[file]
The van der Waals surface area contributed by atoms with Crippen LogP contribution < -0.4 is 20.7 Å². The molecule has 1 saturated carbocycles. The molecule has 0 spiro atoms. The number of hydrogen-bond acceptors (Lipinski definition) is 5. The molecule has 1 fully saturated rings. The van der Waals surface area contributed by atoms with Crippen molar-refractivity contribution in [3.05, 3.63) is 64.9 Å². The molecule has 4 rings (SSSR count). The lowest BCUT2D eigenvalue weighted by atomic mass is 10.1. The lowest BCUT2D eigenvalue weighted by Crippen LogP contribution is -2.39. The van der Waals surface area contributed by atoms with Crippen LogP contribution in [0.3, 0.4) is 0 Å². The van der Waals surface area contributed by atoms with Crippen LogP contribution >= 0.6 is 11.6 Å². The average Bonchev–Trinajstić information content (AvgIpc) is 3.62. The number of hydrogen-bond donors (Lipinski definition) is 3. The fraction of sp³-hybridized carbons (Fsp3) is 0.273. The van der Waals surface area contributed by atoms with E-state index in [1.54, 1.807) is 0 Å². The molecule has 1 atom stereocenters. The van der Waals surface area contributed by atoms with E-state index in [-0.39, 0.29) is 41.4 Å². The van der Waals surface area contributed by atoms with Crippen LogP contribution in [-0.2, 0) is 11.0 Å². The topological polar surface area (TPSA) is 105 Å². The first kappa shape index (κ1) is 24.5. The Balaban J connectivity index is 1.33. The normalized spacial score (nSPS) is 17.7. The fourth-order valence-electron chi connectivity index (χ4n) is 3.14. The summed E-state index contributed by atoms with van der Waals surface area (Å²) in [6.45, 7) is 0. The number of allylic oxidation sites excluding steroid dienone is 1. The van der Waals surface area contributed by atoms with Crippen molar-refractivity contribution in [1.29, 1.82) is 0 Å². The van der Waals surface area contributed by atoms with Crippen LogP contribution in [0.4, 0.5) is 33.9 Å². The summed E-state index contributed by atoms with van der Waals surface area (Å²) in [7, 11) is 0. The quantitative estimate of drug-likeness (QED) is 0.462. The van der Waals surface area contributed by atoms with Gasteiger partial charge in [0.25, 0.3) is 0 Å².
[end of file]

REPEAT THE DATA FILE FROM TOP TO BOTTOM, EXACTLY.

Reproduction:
The van der Waals surface area contributed by atoms with Crippen LogP contribution < -0.4 is 20.7 Å². The molecule has 1 saturated carbocycles. The molecule has 0 spiro atoms. The number of hydrogen-bond acceptors (Lipinski definition) is 5. The molecule has 1 fully saturated rings. The van der Waals surface area contributed by atoms with Crippen molar-refractivity contribution in [3.05, 3.63) is 64.9 Å². The molecule has 4 rings (SSSR count). The lowest BCUT2D eigenvalue weighted by atomic mass is 10.1. The lowest BCUT2D eigenvalue weighted by Crippen LogP contribution is -2.39. The van der Waals surface area contributed by atoms with Crippen LogP contribution in [0.3, 0.4) is 0 Å². The van der Waals surface area contributed by atoms with Crippen LogP contribution >= 0.6 is 11.6 Å². The average Bonchev–Trinajstić information content (AvgIpc) is 3.62. The number of hydrogen-bond donors (Lipinski definition) is 3. The fraction of sp³-hybridized carbons (Fsp3) is 0.273. The van der Waals surface area contributed by atoms with E-state index in [1.54, 1.807) is 0 Å². The molecule has 1 atom stereocenters. The van der Waals surface area contributed by atoms with E-state index in [-0.39, 0.29) is 41.4 Å². The van der Waals surface area contributed by atoms with Crippen LogP contribution in [-0.2, 0) is 11.0 Å². The topological polar surface area (TPSA) is 105 Å². The first kappa shape index (κ1) is 24.5. The Balaban J connectivity index is 1.33. The normalized spacial score (nSPS) is 17.7. The fourth-order valence-electron chi connectivity index (χ4n) is 3.14. The summed E-state index contributed by atoms with van der Waals surface area (Å²) in [6.45, 7) is 0. The number of allylic oxidation sites excluding steroid dienone is 1. The van der Waals surface area contributed by atoms with Crippen molar-refractivity contribution in [1.29, 1.82) is 0 Å². The van der Waals surface area contributed by atoms with Crippen LogP contribution in [0.4, 0.5) is 33.9 Å². The summed E-state index contributed by atoms with van der Waals surface area (Å²) in [7, 11) is 0. The quantitative estimate of drug-likeness (QED) is 0.462. The van der Waals surface area contributed by atoms with Gasteiger partial charge in [0.25, 0.3) is 0 Å².